When a spokesperson for the government tries to employ scare-tactics to persuade the public that increasing surveillance powers for various arms of the State – in this case the Government Communications Security Bureau (GCSB) – is warranted, then suspicions arise.
In the week following the release of the first review of intelligence organisations in New Zealand, Michael Cullen offered no less than three scare-tactics, that on the face of it, should send children and the naive running into the arms of spymasters at the SIS and GCSB.
On 10 March, Kathryn Ryan interviewed Michael Cullen on Radio NZ’s ‘Nine to Noon‘ show. Cullen was one of the reviewers of our spy agencies. In reply to questioning why the GCSB needed increased powers, he said;
“…Suppose, let’s take an example, you know that a Chinese agent is arriving on a plane at an airport, for whatever reason you also know that they’re only going to be here for a short time but you’ve no idea what it is they’re going to be up to, and you can’t find a judicial commissioner, you know you’re only half an hour out from a landing kind of thing…”
“…In extreme circumstances where you can’t find the Attorney General, or the the Minister deputed by the Prime Minister [to] act on the Attorney General’s behalf, or the judicial commissioner, then the Director can issue a warrant, but that’s in the case of immediate threat to life or the fact that if it doesn’t happen quickly then the opportunity to gather that intelligence will have passed…”
Aside from a “Yellow Peril” hint to Cullen’s reference to “a Chinese agent”, one has to ask why he is suggesting that the imminent arrival of such a person would strike fear into the heart of our government and it’s agencies.
Did the announcement that we are at war with China miss the 6PM news bulletin on both TV1 and TV3?
If such a mythical “Chinese agent” is a “threat” to our security and well-being, then a simple phone call to New Zealand Customs should be sufficient to detain the person and return him/her home on the next available flight. NZ Customs already has this power, aslearned to his misfortune last February;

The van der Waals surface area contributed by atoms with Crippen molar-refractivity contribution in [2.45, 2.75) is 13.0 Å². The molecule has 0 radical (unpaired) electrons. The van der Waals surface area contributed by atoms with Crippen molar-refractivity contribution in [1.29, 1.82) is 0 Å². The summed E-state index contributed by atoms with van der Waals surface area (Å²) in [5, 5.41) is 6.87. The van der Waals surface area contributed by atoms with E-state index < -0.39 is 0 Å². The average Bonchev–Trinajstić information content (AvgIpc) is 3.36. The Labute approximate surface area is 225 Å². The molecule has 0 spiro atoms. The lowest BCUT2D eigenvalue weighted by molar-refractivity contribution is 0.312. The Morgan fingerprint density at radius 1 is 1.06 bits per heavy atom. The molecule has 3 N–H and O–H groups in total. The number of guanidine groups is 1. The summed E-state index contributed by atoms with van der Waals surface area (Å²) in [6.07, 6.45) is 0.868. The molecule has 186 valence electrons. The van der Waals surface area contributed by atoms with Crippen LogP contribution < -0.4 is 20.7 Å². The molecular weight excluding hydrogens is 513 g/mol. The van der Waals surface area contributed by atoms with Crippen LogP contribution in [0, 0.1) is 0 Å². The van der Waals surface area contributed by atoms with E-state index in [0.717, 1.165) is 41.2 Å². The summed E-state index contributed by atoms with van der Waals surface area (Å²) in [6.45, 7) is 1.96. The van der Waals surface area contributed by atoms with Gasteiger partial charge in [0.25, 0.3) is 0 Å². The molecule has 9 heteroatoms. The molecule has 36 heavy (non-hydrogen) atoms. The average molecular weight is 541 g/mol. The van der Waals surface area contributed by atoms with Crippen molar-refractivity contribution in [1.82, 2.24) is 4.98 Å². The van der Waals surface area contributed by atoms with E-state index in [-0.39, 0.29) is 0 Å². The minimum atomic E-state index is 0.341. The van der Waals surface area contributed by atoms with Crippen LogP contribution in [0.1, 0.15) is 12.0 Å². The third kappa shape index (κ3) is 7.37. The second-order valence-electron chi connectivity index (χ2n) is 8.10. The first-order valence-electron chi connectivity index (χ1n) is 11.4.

Not only was Mrdetained after disembarking his flight; he was held for ten hours, and promptly deported thereafter. (As the story reports, Customs then had to pay for Mr ‘s flight back to New Zealand.)
So why the “imminent arrival” of a foreign agent should send the GCSB or other state agency into a tizzy is unclear. Our Customs department already ‘has our backs’ on such matters.
Cullen then painted a frightening picture where “in extreme circumstances where you can’t find the Attorney General, or the the Minister deputed [sic] by the Prime Minister [to] act on the Attorney General’s behalf or the judicial commissioner”.
Really? In the 21st century, with mobile phones, smartphones, email, faxes, landlines – Cullen is deeply concerned “where you can’t find the Attorney General, or the the Minister deputed [sic] by the Prime Minister [to] act on the Attorney General’s behalf, or the judicial commissioner“?!
If such an unlikely scenario ever eventuated, my concern would not be for the GCSB unable to have a warrant-to-surveil signed – but where the hell our Attorney General, or the the Minister deputed [sic] by the Prime Minister [to] act on the Attorney General’s behalf, or the judicial commissioner” were, that they could not be easily located.
Perhaps the most disingenuous, anxiety-laden scenario from Cullen was his implausible Lost At Sea fantasy. On Radio NZ’s Focus on Politics, Cullen maintained that expanding the GCSB’s surveillance powers was a “safety” issue;
“Let us suppose a New Zealander is in imminent danger, in terms of their life overseas. Maybe lost at sea or some other example. Under this legislation as the GCSB feels it has to interpret it, the GCSB’s capacity to trace an individual’s cellphone and to say exactly where it is, cannot be used.
We have no way of finding out where that person is, using that capacity, in order to take immediate and urgent action, in whatever way, to try to protect the safety of that New Zealander.”
I call total bollocks on Cullen’s example.